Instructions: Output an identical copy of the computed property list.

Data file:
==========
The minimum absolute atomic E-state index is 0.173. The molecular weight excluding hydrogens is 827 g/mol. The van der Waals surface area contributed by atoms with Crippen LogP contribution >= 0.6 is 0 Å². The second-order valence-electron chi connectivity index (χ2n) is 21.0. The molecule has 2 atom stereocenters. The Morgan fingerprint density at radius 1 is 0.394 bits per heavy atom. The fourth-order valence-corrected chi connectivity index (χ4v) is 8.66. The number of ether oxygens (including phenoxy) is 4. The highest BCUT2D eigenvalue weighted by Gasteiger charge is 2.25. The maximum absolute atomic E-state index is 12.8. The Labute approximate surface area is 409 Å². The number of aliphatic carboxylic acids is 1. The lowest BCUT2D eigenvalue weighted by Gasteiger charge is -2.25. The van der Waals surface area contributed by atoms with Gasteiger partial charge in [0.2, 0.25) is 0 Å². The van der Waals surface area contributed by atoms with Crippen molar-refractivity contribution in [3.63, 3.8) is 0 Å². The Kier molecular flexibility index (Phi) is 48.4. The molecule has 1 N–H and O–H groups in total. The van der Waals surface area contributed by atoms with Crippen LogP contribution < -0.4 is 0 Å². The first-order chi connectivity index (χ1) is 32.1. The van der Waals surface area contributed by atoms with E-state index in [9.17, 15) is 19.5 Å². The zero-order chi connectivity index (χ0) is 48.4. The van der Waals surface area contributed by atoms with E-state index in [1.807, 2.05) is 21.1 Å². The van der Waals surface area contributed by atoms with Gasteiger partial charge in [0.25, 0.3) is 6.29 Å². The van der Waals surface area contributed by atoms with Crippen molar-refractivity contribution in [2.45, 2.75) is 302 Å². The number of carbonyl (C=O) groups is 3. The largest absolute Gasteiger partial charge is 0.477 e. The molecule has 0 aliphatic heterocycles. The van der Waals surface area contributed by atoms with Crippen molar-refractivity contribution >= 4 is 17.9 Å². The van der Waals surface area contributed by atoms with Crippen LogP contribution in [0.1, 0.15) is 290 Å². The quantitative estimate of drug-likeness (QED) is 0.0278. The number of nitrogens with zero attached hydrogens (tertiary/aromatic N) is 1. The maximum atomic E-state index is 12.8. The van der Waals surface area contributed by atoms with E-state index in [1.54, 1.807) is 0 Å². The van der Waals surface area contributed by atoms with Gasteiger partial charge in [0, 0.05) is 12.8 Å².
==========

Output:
The minimum absolute atomic E-state index is 0.173. The molecular weight excluding hydrogens is 827 g/mol. The van der Waals surface area contributed by atoms with Crippen LogP contribution >= 0.6 is 0 Å². The second-order valence-electron chi connectivity index (χ2n) is 21.0. The molecule has 2 atom stereocenters. The Morgan fingerprint density at radius 1 is 0.394 bits per heavy atom. The fourth-order valence-corrected chi connectivity index (χ4v) is 8.66. The number of ether oxygens (including phenoxy) is 4. The highest BCUT2D eigenvalue weighted by Gasteiger charge is 2.25. The maximum absolute atomic E-state index is 12.8. The Labute approximate surface area is 409 Å². The number of aliphatic carboxylic acids is 1. The lowest BCUT2D eigenvalue weighted by Gasteiger charge is -2.25. The van der Waals surface area contributed by atoms with Gasteiger partial charge in [0.2, 0.25) is 0 Å². The van der Waals surface area contributed by atoms with Crippen molar-refractivity contribution in [3.63, 3.8) is 0 Å². The Kier molecular flexibility index (Phi) is 48.4. The molecule has 1 N–H and O–H groups in total. The van der Waals surface area contributed by atoms with Crippen LogP contribution < -0.4 is 0 Å². The first-order chi connectivity index (χ1) is 32.1. The van der Waals surface area contributed by atoms with E-state index in [9.17, 15) is 19.5 Å². The zero-order chi connectivity index (χ0) is 48.4. The van der Waals surface area contributed by atoms with E-state index in [1.807, 2.05) is 21.1 Å². The van der Waals surface area contributed by atoms with Gasteiger partial charge in [0.25, 0.3) is 6.29 Å². The van der Waals surface area contributed by atoms with Crippen molar-refractivity contribution in [2.45, 2.75) is 302 Å². The number of carbonyl (C=O) groups is 3. The largest absolute Gasteiger partial charge is 0.477 e. The molecule has 0 aliphatic heterocycles. The van der Waals surface area contributed by atoms with Crippen molar-refractivity contribution >= 4 is 17.9 Å². The van der Waals surface area contributed by atoms with Crippen LogP contribution in [0.1, 0.15) is 290 Å². The quantitative estimate of drug-likeness (QED) is 0.0278. The number of nitrogens with zero attached hydrogens (tertiary/aromatic N) is 1. The maximum atomic E-state index is 12.8. The van der Waals surface area contributed by atoms with E-state index in [1.54, 1.807) is 0 Å². The van der Waals surface area contributed by atoms with Gasteiger partial charge in [0, 0.05) is 12.8 Å².